An independent contractor is generally not entitled to recover workers’ compensation benefits. However, just because your employer labels you to be an independent contractor does not mean the Georgia State Board of Workers’ Compensation will agree. Whether an injured worker is considered an employee or independent contractor requires a fact specific analysis.
Georgia Courts Use the Following Factors to Determine Employment vs. Independent Contractor Status:
- A contract reflecting the intent of the parties,
- Whether the employer has the right to exercise control over the time, manner, and method of the work to be performed,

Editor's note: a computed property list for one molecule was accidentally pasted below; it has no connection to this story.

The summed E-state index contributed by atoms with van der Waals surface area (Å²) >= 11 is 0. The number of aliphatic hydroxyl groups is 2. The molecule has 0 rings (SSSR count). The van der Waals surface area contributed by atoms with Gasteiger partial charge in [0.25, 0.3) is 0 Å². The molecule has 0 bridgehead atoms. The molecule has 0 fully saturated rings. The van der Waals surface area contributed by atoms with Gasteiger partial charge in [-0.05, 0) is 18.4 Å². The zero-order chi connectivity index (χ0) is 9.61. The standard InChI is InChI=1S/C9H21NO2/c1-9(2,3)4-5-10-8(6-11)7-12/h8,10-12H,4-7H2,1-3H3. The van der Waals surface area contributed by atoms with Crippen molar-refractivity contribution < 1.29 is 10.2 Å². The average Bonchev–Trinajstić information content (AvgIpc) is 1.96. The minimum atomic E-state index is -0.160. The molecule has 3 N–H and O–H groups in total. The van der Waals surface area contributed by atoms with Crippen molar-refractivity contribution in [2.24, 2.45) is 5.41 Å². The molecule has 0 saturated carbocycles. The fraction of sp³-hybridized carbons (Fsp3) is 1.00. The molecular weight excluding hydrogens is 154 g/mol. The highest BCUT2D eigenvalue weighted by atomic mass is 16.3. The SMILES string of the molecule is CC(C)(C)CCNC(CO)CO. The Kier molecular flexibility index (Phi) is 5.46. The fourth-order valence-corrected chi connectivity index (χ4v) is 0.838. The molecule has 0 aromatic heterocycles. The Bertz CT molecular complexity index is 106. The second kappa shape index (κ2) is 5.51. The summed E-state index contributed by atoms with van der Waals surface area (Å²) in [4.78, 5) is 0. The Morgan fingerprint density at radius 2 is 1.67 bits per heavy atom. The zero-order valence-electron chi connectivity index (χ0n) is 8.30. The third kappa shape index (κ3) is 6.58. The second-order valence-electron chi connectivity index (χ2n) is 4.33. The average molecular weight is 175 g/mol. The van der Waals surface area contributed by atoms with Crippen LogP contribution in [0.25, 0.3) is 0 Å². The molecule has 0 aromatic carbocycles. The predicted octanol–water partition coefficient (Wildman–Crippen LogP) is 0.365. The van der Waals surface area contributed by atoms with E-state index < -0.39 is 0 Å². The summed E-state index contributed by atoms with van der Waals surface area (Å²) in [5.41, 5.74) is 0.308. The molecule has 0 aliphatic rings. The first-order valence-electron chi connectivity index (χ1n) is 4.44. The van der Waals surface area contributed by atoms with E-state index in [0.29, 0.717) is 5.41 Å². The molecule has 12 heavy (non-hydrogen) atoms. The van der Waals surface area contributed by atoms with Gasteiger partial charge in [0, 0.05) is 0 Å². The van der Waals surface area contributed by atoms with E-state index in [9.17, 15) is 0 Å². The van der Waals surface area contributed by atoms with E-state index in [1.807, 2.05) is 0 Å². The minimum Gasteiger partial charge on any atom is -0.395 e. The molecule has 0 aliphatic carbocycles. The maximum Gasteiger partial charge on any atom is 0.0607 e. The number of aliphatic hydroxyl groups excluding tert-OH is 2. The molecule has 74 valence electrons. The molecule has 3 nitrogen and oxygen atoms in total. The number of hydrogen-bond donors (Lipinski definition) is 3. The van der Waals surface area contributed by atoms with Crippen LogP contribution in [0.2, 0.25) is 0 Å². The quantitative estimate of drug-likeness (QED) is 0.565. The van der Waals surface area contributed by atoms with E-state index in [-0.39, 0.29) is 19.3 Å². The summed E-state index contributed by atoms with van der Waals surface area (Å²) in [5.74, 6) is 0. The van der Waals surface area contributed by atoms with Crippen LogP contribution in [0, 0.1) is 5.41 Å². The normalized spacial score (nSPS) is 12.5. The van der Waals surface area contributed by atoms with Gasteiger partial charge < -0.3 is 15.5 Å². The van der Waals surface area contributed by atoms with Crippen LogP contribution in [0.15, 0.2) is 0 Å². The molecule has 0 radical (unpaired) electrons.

- Whether the worker is paid by the job or by the hour,
- Whether the worker is performing the job for a short or long period of time,
- Whether the agreement between the parties contemplates a beginning and end,
- Whether the worker furnishes his own tools,
- Whether the work requires a significant amount of skill,
- Whether the worker sets his own hours,
- Whether the worker has his own employees,
- Whether the business of the workers is separate and distinct from the employer,
- Whether the workers is free to work for other employers,
- And whether the employer has the right to add work without adding additional pay.
Depending on the specific facts of your case, you may be entitled to benefits even if the employer calls you an independent contractor. If you have been denied benefits on the grounds that you are an independent contractor, contact me today at 706-863-6600 or toll-free at 888-795-6261 for a free, no-obligation consultation.